Here are some recent articles and presentations:

"Revisiting the Social Cost of Carbon," Proceedings of the National Academy of Sciences (US), Jan 2016, 

"Evolution of Assessments of the Economics of Global Warming: Changes in the DICE model, 1992 - 2017," Cowles and NBER Working Paper (also, CFDP 2084).

"Projections and Uncertainties About Climate Change in an Era of Minimal Climate Policies," Cowles and NBER Working Paper (also:, CFDP 2097)

William D. Nordhaus and Andrew Moffat, "A Survey ofGlobal Impacts of Climate Change: Replication, Survey Methods, and aStatistical Analysis," Cowles Foundation and NBER Working Paper, July 2017 (also, CFDP 2096).

Climate clubs: Overcoming free-riding in international climate policy.” American Economic Review, 105.4 (2015): 1339-70 [Presidential address to the American Economic Association describing the concept of clubs and how this can be applied to international agreements on climate change.]

Are We Approaching an Economic Singularity? Information Technology and the Future of Economic Growth,” CFDP 2021 and National Bureau of Economic Research Working Paper no. w21547, 2015. [Speculative thoughts on long run growth.]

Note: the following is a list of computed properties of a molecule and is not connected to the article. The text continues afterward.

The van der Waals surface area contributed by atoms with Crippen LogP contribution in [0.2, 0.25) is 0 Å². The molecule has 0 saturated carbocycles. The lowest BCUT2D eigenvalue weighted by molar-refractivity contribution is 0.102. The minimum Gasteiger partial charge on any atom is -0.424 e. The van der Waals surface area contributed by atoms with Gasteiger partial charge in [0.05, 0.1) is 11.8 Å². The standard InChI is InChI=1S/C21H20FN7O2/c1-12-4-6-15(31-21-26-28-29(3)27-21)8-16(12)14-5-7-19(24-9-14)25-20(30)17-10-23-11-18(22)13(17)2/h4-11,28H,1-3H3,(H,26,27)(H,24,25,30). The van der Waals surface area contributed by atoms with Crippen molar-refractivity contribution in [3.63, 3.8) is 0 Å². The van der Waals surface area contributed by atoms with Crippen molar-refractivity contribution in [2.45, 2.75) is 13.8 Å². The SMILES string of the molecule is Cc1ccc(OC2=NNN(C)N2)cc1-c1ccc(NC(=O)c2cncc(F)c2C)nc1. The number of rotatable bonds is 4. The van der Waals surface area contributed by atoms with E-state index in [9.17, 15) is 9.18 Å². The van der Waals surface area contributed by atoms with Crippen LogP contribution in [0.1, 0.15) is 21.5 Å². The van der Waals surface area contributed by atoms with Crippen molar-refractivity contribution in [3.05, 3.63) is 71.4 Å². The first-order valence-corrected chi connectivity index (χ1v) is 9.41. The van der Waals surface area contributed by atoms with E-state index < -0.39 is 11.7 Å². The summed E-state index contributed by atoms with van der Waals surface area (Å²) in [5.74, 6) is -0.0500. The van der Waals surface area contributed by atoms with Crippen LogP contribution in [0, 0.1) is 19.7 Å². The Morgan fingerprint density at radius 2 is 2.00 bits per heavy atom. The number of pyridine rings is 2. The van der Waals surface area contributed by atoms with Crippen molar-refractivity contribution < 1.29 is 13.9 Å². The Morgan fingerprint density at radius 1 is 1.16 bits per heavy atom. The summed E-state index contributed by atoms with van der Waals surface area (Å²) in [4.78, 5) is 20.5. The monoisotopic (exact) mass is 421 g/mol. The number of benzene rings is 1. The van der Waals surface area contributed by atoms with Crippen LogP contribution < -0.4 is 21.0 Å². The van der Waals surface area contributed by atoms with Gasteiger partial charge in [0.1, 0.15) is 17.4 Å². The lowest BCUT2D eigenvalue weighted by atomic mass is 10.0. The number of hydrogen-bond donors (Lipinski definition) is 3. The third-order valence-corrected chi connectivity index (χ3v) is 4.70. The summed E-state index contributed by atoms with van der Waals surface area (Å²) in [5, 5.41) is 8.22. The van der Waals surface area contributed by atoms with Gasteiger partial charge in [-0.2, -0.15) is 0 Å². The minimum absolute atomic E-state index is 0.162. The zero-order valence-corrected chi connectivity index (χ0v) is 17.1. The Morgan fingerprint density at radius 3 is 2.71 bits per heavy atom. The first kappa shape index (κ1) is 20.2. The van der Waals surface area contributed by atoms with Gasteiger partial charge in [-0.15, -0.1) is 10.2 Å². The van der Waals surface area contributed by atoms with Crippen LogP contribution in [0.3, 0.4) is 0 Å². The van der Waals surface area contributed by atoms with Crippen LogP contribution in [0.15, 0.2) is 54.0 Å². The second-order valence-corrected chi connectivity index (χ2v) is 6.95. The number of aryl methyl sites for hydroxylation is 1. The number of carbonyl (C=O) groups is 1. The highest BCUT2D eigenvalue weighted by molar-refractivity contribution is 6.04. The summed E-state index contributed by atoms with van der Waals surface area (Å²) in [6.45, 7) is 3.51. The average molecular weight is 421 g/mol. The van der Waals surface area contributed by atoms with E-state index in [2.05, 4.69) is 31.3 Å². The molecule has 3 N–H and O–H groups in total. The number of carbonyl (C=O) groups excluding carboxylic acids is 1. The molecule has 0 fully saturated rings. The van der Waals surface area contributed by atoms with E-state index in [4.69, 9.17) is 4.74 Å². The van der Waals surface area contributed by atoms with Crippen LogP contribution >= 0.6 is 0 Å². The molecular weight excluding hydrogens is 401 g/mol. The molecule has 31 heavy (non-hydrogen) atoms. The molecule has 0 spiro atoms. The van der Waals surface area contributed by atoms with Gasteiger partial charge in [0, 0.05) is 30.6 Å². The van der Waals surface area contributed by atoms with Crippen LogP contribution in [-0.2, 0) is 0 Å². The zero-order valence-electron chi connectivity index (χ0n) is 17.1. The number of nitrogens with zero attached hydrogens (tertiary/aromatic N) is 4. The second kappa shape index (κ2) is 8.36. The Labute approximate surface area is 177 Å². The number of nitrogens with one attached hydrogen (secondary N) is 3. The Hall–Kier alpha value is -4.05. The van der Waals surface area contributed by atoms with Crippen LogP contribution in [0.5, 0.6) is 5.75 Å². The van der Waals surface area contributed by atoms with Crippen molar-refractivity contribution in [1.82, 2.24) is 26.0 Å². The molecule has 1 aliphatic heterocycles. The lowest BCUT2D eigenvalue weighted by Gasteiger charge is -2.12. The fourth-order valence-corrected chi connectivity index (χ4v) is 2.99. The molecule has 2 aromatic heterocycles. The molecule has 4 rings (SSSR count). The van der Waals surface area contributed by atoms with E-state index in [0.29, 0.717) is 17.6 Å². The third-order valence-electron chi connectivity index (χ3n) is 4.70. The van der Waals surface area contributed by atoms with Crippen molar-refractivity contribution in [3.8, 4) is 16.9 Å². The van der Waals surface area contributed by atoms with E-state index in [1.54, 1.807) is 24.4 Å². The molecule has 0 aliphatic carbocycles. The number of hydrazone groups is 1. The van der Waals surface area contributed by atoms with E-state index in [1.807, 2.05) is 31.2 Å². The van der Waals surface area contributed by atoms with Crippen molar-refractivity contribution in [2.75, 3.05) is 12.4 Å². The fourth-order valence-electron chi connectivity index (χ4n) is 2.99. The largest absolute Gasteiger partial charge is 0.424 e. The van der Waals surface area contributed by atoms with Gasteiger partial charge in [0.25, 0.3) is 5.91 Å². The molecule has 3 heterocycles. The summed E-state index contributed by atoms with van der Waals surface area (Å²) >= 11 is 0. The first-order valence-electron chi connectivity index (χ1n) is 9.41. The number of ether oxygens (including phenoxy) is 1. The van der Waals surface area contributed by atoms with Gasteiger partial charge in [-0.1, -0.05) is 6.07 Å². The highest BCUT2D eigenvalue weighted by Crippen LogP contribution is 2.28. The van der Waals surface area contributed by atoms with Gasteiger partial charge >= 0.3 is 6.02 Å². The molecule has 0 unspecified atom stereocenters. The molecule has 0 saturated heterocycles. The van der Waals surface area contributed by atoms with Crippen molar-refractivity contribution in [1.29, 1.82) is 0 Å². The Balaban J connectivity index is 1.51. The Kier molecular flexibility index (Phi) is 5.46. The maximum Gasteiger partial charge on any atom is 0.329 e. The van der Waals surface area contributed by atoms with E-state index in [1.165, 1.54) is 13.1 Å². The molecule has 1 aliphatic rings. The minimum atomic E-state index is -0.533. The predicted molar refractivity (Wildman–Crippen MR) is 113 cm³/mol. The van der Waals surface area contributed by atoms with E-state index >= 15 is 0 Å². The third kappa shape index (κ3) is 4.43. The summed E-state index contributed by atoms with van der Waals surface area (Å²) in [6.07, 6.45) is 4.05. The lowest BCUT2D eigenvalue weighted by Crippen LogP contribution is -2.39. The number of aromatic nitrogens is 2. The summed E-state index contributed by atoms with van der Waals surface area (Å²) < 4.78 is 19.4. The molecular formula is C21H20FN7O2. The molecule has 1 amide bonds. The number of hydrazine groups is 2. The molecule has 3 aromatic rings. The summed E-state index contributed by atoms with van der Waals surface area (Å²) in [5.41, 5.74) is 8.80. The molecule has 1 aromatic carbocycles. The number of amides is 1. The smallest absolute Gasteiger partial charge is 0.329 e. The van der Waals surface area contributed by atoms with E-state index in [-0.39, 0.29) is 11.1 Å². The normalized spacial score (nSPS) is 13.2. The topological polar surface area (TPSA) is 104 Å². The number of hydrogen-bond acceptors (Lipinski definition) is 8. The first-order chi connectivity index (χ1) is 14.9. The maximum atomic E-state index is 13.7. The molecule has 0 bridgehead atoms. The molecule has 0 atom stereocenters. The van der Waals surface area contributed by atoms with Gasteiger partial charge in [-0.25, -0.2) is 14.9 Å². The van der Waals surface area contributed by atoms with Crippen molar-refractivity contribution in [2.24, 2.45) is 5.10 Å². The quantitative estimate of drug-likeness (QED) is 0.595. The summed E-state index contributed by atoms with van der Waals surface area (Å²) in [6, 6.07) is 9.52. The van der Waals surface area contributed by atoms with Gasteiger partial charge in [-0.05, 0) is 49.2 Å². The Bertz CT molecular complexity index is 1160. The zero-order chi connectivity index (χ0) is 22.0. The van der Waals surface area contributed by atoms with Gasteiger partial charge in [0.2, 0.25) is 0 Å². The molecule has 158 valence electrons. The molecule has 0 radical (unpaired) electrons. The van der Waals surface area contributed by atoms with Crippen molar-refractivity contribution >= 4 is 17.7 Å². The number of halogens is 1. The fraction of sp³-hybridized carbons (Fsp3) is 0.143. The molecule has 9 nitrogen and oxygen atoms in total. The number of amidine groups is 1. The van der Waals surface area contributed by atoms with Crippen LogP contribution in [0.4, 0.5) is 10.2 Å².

Modeling Uncertainty in Climate Change: A Multi‐Model Comparison.” (with Gillingham, Kenneth, William Nordhaus, David Anthoff, Geoffrey Blanford, Valentina Bosetti, Peter Christensen, Haewon McJeon, John Reilly, and Paul Sztorc) Cowles Foundation Discussion Paper, 2015 [The preliminary results of a major model comparison examining the uncertainty of integrated assessment models.]

"The climate casino: Risk, uncertainty, and economics for a warming world". Yale University Press, New Haven, CT, USA, 2013, Available as an enhanced ebook [A general survey of the economics of climate change.]

Using luminosity data as a proxy for economic statistics,” (with Xi Chen and William Nordhaus) Proceedings of the National Academy of Sciences (US), May 24, 2011, 108(21): 8589-8594, and click here for supporting information. [This study examines the value of night-time lights as a proxy for output measures at the national and grid-cell level.]